Next Issue
Previous Issue

E-Mail Alert

Add your e-mail address to receive forthcoming issues of this journal:

Journal Browser

Journal Browser

Table of Contents

Int. J. Mol. Sci., Volume 15, Issue 3 (March 2014) , Pages 3356-5192

  • Issues are regarded as officially published after their release is announced to the table of contents alert mailing list.
  • You may sign up for e-mail alerts to receive table of contents of newly released issues.
  • PDF is the official format for papers published in both, html and pdf forms. To view the papers in pdf format, click on the "PDF Full-text" link, and use the free Adobe Readerexternal link to open them.
View options order results:
result details:
Displaying articles 1-106
Export citation of selected articles as:
Open AccessArticle
Identification of Proteins of Altered Abundance in Oil Palm Infected with Ganoderma boninense
Int. J. Mol. Sci. 2014, 15(3), 5175-5192; https://doi.org/10.3390/ijms15035175
Received: 28 January 2014 / Revised: 5 March 2014 / Accepted: 5 March 2014 / Published: 24 March 2014
Cited by 13 | Viewed by 3243 | PDF Full-text (1285 KB) | HTML Full-text | XML Full-text
Abstract
Basal stem rot is a common disease that affects oil palm, causing loss of yield and finally killing the trees. The disease, caused by fungus Ganoderma boninense, devastates thousands of hectares of oil palm plantings in Southeast Asia every year. In the [...] Read more.
Basal stem rot is a common disease that affects oil palm, causing loss of yield and finally killing the trees. The disease, caused by fungus Ganoderma boninense, devastates thousands of hectares of oil palm plantings in Southeast Asia every year. In the present study, root proteins of healthy oil palm seedlings, and those infected with G. boninense, were analyzed by 2-dimensional gel electrophoresis (2-DE). When the 2-DE profiles were analyzed for proteins, which exhibit consistent significant change of abundance upon infection with G. boninense, 21 passed our screening criteria. Subsequent analyses by mass spectrometry and database search identified caffeoyl-CoA O-methyltransferase, caffeic acid O-methyltransferase, enolase, fructokinase, cysteine synthase, malate dehydrogenase, and ATP synthase as among proteins of which abundances were markedly altered. Full article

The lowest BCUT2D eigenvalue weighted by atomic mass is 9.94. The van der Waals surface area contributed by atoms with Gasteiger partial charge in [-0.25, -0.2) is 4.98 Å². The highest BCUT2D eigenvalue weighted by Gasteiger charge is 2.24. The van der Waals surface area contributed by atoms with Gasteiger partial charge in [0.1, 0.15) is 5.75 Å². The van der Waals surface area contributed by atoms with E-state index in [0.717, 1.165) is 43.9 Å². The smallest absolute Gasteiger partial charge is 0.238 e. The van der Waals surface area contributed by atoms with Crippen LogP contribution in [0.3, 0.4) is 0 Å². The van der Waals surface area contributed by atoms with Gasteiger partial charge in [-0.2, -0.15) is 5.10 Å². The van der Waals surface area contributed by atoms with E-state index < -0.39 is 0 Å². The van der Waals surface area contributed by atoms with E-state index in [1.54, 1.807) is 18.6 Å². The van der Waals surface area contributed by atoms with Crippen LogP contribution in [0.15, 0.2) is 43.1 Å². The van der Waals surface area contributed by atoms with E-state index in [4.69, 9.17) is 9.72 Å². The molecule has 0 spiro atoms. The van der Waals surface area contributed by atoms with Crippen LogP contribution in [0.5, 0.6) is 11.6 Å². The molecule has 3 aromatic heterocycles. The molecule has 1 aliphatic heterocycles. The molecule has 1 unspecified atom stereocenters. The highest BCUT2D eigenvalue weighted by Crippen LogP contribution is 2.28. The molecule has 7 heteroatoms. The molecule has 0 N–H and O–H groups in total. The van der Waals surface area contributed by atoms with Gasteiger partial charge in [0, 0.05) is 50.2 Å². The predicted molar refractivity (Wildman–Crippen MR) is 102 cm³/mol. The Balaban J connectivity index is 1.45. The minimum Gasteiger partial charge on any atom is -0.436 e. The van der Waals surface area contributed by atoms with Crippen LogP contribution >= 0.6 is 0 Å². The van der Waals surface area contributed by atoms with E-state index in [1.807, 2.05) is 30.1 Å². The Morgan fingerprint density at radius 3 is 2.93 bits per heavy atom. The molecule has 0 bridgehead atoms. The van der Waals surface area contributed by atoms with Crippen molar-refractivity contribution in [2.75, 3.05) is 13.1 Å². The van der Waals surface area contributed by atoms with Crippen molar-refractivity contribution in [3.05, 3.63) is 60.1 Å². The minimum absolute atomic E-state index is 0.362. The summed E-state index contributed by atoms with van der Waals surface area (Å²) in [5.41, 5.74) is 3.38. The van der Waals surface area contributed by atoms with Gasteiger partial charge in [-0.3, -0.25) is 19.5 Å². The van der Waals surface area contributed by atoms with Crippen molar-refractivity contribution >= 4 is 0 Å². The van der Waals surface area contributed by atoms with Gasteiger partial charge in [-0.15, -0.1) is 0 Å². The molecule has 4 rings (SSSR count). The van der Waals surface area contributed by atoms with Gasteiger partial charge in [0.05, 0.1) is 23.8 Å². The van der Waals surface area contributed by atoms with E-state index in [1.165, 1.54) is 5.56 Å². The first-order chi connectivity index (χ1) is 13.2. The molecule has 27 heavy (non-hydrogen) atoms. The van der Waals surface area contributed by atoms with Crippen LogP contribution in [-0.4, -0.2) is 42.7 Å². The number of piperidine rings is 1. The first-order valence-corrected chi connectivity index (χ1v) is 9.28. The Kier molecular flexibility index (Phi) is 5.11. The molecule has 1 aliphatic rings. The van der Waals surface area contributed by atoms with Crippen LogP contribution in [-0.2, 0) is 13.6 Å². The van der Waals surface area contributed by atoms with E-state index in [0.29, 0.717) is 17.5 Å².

(This article belongs to the collection Advances in Proteomic Research)
Open AccessArticle
Albumin Suppresses Human Hepatocellular Carcinoma Proliferation and the Cell Cycle
Int. J. Mol. Sci. 2014, 15(3), 5163-5174; https://doi.org/10.3390/ijms15035163
Received: 27 October 2013 / Revised: 24 February 2014 / Accepted: 10 March 2014 / Published: 24 March 2014
Cited by 25 | Viewed by 3048 | PDF Full-text (843 KB) | HTML Full-text | XML Full-text
Abstract
Many investigations have revealed that a low recurrence rate of hepatocellular carcinoma (HCC) is associated with high serum albumin levels in patients; therefore, high levels of serum albumin are a major indicator of a favorable prognosis. However, the mechanism inhibiting the proliferation of [...] Read more.
Many investigations have revealed that a low recurrence rate of hepatocellular carcinoma (HCC) is associated with high serum albumin levels in patients; therefore, high levels of serum albumin are a major indicator of a favorable prognosis. However, the mechanism inhibiting the proliferation of HCC has not yet been elucidated, so we investigated the effect of serum albumin on HCC cell proliferation. Hep3B was cultured in MEM with no serum or containing 5 g/dL human albumin. As control samples, Prionex was added to generate the same osmotic pressure as albumin. After 24-h incubation, the expressions of α-fetoprotein (AFP), p53, p21, and p57 were evaluated with real-time PCR using total RNA extracted from the liver. Protein expressions and the phosphorylation of Rb (retinoblastoma) were determined by Western blot analysis using total protein extracted from the liver. For flow cytometric analysis of the cell cycle, FACS analysis was performed. The percentages of cell cycle distribution were evaluated by PI staining, and all samples were analyzed employing FACScalibur (BD) with appropriate software (ModFit LT; BD). The cell proliferation assay was performed by counting cells with using a Scepter handy automated cell counter (Millipore). The mRNA levels of AFP relative to Alb(−): Alb(−), Alb(+), and Prionex, were 1, 0.7 ± 0.2 (p < 0.001 for Alb(−)), and 1 ± 0.3, respectively. The mRNA levels of p21 were 1, 1.58 ± 0.4 (p = 0.007 for Alb(−) and p = 0.004 for Prionex), and 0.8 ± 0.2, respectively. The mRNA levels of p57 were 1, 4.4 ± 1.4 (p = 0.002 for Alb(−) and Prionex), and 1.0 ± 0.1, respectively. The protein expression levels of Rb were similar in all culture media. The phosphorylation of P807/811 and P780 of Rb protein was reduced in Alb(+). More cells in the G0/G1 phase and fewer cells in S and G2/M phases were obtained in Alb(+) than in Alb(−) (G0/G1: 60.9%, 67.7%, 61.5%; G2/M: 16.5%, 13.1%, 15.6%; S: 22.6%, 19.2%, 23.0%, Alb(−), Alb(+), Prionex, respectively). The same results were obtained in HepG2. Cell proliferation was inhibited in 5 g/dL albumin medium in both HepG2 cells and Hep3B cells in 24 h culture by counting cell numbers. The presence of albumin in serum reduces the phosphorylation of Rb proteins and enhances the expression of p21 and p57, following an increase in the G0/G1 cell population, and suppresses cell proliferation. These results suggest that albumin itself suppresses the proliferation of hepatocellular carcinoma. Full article